By Melody Gutierrez
Gov. Jerry Brown signed two bills Tuesday written in response to gun tragedies that shook up Northern California: the Isla Vista shooting rampage by a UC Santa Barbara student and the Sonoma County sheriff's deputy shooting of a boy with a toy gun.
One new law will allow family and friends of a person who is believed to pose a threat or danger to petition a court to remove the person's guns. The other law will require toy guns sold in the state to have bright-colored markings so that they are not mistaken for real firearms.
Sen. Kevin de Leon, D-Los Angeles, said SB199 would help law enforcement officers distinguish between replica toy guns and real weapons in hopes of avoiding the kind of confusion that led to the death of 13-year-old Andy Lopez. A sheriff's deputy shot the eighth grader last year near his home outside Santa Rosa after mistaking his replica AK-47 for a real one.
Under AB1014, family members can petition a judge to request that firearms be removed from a loved one who they believe poses a serious threat. Under current law, officers can confiscate guns from people who are felons, have a record of mental instability or who have domestic violence restraining orders against them.
Assemblywoman Nancy Skinner, D-Berkeley, and Das Williams, D-Santa Barbara, introduced AB1014 after the deadly rampage in May at Isla Vista near UC Santa Barbara.
"Governor Brown helped to honor the life of my son, Christopher, and so many others killed by senseless gun violence by signing AB1014 into law," Richard Martinez, father of Isla Vista shooting victim Christopher Michaels-Martinez, said in a statement.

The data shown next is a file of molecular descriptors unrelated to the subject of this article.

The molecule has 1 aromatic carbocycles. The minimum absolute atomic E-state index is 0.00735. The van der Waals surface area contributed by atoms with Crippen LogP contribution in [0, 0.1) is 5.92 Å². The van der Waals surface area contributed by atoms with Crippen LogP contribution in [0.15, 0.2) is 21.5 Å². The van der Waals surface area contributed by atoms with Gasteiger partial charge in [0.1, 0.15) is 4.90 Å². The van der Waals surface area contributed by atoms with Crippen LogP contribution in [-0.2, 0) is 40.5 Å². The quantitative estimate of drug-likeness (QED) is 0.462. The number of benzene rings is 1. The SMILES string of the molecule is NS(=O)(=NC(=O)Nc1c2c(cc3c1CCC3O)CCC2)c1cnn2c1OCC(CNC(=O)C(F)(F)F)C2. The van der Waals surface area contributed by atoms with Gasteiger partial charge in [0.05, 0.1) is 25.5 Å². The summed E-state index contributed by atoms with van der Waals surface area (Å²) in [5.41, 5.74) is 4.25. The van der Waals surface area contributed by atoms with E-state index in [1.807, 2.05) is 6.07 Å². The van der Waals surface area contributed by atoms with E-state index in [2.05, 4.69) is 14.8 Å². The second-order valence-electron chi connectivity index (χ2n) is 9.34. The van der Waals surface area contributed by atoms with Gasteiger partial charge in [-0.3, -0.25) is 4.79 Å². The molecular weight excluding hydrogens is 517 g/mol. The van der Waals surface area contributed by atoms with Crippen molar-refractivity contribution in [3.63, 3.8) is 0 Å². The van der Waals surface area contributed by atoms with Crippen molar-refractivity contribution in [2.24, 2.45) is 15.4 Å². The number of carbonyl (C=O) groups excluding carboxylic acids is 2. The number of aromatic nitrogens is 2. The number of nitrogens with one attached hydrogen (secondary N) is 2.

Emeryville Police Chief Ken James said there has long been frustrating gaps in the law.
"... We can't take action until after gun violence has devastated our families and communities, when it's too late," James in a statement. "AB 1014 fills that gap, giving law enforcement and family members a way to prevent gun violence before it happens."
The law, known as a gun violence restraining order, would be similar to obtaining a domestic violence restraining order.
Gun rights advocates opposed the bill, saying AB1014 has low standards for proving a person is a threat before confiscating their guns.
Assemblyman Tim Donnelly, a Tea Party favorite from Twin Peaks (San Bernardino County), said last month that he worried the bill would give virtual strangers the ability to take away a person's Second Amendment rights.
"How do we prevent one of these mass shootings?" Donnelly asked prior to the Legislature passing AB1014. "I'm afraid we can not do it with laws. We can not legislate that darkness, that evil that lurks in the hearts of men. Only God can fix that."
Skinner said it's often family and friends who spot the warning signs of someone in crisis, such as in the Isla Vista shooting. The mother of the killer, 22-year-old Elliott Rodger, attempted to alert authorities to her son's threats in the weeks leading up to the rampage.
Skinner said her bill is an attempt to make it easier for families and friends to prevent tragedies.
"This won't prevent all such incidents, but it might prevent some," Skinner said last month. "Isn't it the responsible thing for us to try to prevent those incidents?"
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